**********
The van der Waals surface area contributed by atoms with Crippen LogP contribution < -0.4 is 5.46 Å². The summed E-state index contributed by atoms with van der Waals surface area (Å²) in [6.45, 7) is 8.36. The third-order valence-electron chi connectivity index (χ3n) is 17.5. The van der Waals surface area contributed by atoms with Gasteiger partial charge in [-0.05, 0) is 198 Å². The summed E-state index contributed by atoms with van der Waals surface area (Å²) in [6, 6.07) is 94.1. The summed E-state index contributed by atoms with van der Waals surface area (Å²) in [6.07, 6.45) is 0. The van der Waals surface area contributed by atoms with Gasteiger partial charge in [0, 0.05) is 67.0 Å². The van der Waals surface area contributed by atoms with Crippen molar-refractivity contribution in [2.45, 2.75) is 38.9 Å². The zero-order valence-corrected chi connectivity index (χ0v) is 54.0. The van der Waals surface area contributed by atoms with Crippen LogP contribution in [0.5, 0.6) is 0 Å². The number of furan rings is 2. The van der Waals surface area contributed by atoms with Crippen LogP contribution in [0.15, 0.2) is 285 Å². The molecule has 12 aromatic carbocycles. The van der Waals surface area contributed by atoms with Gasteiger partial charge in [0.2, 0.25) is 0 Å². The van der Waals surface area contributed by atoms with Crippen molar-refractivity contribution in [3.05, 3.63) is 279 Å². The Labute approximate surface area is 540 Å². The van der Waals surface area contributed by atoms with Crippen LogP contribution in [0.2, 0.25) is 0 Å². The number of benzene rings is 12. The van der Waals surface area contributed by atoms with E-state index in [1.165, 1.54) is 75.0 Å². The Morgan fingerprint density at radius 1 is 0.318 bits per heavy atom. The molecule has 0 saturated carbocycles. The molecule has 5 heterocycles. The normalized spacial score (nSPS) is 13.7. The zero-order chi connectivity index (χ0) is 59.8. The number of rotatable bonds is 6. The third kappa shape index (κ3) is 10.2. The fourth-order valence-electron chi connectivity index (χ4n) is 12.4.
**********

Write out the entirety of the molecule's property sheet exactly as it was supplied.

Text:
The van der Waals surface area contributed by atoms with Crippen LogP contribution < -0.4 is 5.46 Å². The summed E-state index contributed by atoms with van der Waals surface area (Å²) in [6.45, 7) is 8.36. The third-order valence-electron chi connectivity index (χ3n) is 17.5. The van der Waals surface area contributed by atoms with Gasteiger partial charge in [-0.05, 0) is 198 Å². The summed E-state index contributed by atoms with van der Waals surface area (Å²) in [6, 6.07) is 94.1. The summed E-state index contributed by atoms with van der Waals surface area (Å²) in [6.07, 6.45) is 0. The van der Waals surface area contributed by atoms with Gasteiger partial charge in [0, 0.05) is 67.0 Å². The van der Waals surface area contributed by atoms with Crippen molar-refractivity contribution in [2.45, 2.75) is 38.9 Å². The zero-order valence-corrected chi connectivity index (χ0v) is 54.0. The van der Waals surface area contributed by atoms with Crippen LogP contribution in [0.5, 0.6) is 0 Å². The number of furan rings is 2. The van der Waals surface area contributed by atoms with Crippen LogP contribution in [0.15, 0.2) is 285 Å². The molecule has 12 aromatic carbocycles. The van der Waals surface area contributed by atoms with Gasteiger partial charge in [0.2, 0.25) is 0 Å². The van der Waals surface area contributed by atoms with Crippen molar-refractivity contribution in [3.05, 3.63) is 279 Å². The Labute approximate surface area is 540 Å². The van der Waals surface area contributed by atoms with Crippen LogP contribution in [0.2, 0.25) is 0 Å². The number of benzene rings is 12. The van der Waals surface area contributed by atoms with E-state index in [1.165, 1.54) is 75.0 Å². The Morgan fingerprint density at radius 1 is 0.318 bits per heavy atom. The molecule has 0 saturated carbocycles. The molecule has 5 heterocycles. The normalized spacial score (nSPS) is 13.7. The zero-order chi connectivity index (χ0) is 59.8. The number of rotatable bonds is 6. The third kappa shape index (κ3) is 10.2. The fourth-order valence-electron chi connectivity index (χ4n) is 12.4.